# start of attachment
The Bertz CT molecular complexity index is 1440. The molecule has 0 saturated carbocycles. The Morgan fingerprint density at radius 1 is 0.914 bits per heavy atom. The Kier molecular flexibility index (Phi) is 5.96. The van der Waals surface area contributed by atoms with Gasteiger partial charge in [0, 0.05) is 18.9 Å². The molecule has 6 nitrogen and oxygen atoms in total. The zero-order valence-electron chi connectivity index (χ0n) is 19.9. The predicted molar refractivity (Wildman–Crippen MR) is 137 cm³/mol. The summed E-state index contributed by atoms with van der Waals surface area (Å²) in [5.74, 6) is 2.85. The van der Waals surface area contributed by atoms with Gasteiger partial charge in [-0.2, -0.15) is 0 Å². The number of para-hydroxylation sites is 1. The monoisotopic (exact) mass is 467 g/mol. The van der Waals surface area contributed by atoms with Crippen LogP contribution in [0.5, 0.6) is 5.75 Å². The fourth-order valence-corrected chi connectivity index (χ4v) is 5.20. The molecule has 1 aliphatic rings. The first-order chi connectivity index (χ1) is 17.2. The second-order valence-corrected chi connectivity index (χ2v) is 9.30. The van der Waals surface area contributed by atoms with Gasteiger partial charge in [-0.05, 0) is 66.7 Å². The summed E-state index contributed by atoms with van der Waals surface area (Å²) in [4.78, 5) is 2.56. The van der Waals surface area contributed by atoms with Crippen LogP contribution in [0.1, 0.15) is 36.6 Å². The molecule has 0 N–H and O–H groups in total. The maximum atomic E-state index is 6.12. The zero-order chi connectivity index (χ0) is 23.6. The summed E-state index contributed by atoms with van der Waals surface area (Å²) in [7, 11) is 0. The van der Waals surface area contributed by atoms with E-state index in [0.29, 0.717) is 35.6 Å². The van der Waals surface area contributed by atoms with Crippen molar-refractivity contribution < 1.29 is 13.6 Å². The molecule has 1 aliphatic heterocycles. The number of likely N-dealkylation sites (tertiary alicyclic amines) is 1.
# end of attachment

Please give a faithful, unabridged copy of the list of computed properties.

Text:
The Bertz CT molecular complexity index is 1440. The molecule has 0 saturated carbocycles. The Morgan fingerprint density at radius 1 is 0.914 bits per heavy atom. The Kier molecular flexibility index (Phi) is 5.96. The van der Waals surface area contributed by atoms with Gasteiger partial charge in [0, 0.05) is 18.9 Å². The molecule has 6 nitrogen and oxygen atoms in total. The zero-order valence-electron chi connectivity index (χ0n) is 19.9. The predicted molar refractivity (Wildman–Crippen MR) is 137 cm³/mol. The summed E-state index contributed by atoms with van der Waals surface area (Å²) in [5.74, 6) is 2.85. The van der Waals surface area contributed by atoms with Gasteiger partial charge in [-0.2, -0.15) is 0 Å². The number of para-hydroxylation sites is 1. The monoisotopic (exact) mass is 467 g/mol. The van der Waals surface area contributed by atoms with Crippen LogP contribution in [0.5, 0.6) is 5.75 Å². The fourth-order valence-corrected chi connectivity index (χ4v) is 5.20. The molecule has 1 aliphatic rings. The first-order chi connectivity index (χ1) is 17.2. The second-order valence-corrected chi connectivity index (χ2v) is 9.30. The van der Waals surface area contributed by atoms with Gasteiger partial charge in [-0.05, 0) is 66.7 Å². The summed E-state index contributed by atoms with van der Waals surface area (Å²) in [4.78, 5) is 2.56. The van der Waals surface area contributed by atoms with Crippen LogP contribution in [0.1, 0.15) is 36.6 Å². The molecule has 0 N–H and O–H groups in total. The maximum atomic E-state index is 6.12. The zero-order chi connectivity index (χ0) is 23.6. The summed E-state index contributed by atoms with van der Waals surface area (Å²) in [7, 11) is 0. The van der Waals surface area contributed by atoms with E-state index in [0.29, 0.717) is 35.6 Å². The van der Waals surface area contributed by atoms with Crippen molar-refractivity contribution < 1.29 is 13.6 Å². The molecule has 1 aliphatic heterocycles. The number of likely N-dealkylation sites (tertiary alicyclic amines) is 1.